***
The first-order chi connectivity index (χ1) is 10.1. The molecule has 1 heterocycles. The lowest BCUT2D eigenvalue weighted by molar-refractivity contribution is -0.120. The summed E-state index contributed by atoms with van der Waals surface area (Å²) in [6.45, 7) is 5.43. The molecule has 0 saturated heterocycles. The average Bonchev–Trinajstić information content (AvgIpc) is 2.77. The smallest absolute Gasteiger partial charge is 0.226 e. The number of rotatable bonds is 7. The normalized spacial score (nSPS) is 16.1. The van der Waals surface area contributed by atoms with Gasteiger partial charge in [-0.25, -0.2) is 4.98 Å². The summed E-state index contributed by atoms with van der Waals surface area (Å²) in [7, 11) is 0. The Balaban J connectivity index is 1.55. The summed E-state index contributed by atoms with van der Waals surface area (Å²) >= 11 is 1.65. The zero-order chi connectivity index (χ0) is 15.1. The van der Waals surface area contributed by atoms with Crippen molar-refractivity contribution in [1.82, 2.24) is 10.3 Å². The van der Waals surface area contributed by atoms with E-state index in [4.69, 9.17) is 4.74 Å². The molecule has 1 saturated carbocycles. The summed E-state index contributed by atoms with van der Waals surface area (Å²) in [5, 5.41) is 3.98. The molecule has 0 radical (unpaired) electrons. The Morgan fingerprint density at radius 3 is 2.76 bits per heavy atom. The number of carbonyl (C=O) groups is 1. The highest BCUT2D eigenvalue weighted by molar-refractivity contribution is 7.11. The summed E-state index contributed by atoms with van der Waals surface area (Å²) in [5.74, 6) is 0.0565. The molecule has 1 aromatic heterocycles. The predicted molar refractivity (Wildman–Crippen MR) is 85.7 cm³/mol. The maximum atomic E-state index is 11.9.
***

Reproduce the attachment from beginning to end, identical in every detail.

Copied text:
The first-order chi connectivity index (χ1) is 10.1. The molecule has 1 heterocycles. The lowest BCUT2D eigenvalue weighted by molar-refractivity contribution is -0.120. The summed E-state index contributed by atoms with van der Waals surface area (Å²) in [6.45, 7) is 5.43. The molecule has 0 saturated heterocycles. The average Bonchev–Trinajstić information content (AvgIpc) is 2.77. The smallest absolute Gasteiger partial charge is 0.226 e. The number of rotatable bonds is 7. The normalized spacial score (nSPS) is 16.1. The van der Waals surface area contributed by atoms with Gasteiger partial charge in [-0.25, -0.2) is 4.98 Å². The summed E-state index contributed by atoms with van der Waals surface area (Å²) in [7, 11) is 0. The Balaban J connectivity index is 1.55. The summed E-state index contributed by atoms with van der Waals surface area (Å²) >= 11 is 1.65. The zero-order chi connectivity index (χ0) is 15.1. The van der Waals surface area contributed by atoms with Crippen molar-refractivity contribution in [1.82, 2.24) is 10.3 Å². The van der Waals surface area contributed by atoms with E-state index in [4.69, 9.17) is 4.74 Å². The molecule has 1 saturated carbocycles. The summed E-state index contributed by atoms with van der Waals surface area (Å²) in [5, 5.41) is 3.98. The molecule has 0 radical (unpaired) electrons. The Morgan fingerprint density at radius 3 is 2.76 bits per heavy atom. The number of carbonyl (C=O) groups is 1. The highest BCUT2D eigenvalue weighted by molar-refractivity contribution is 7.11. The summed E-state index contributed by atoms with van der Waals surface area (Å²) in [5.74, 6) is 0.0565. The molecule has 1 aromatic heterocycles. The predicted molar refractivity (Wildman–Crippen MR) is 85.7 cm³/mol. The maximum atomic E-state index is 11.9.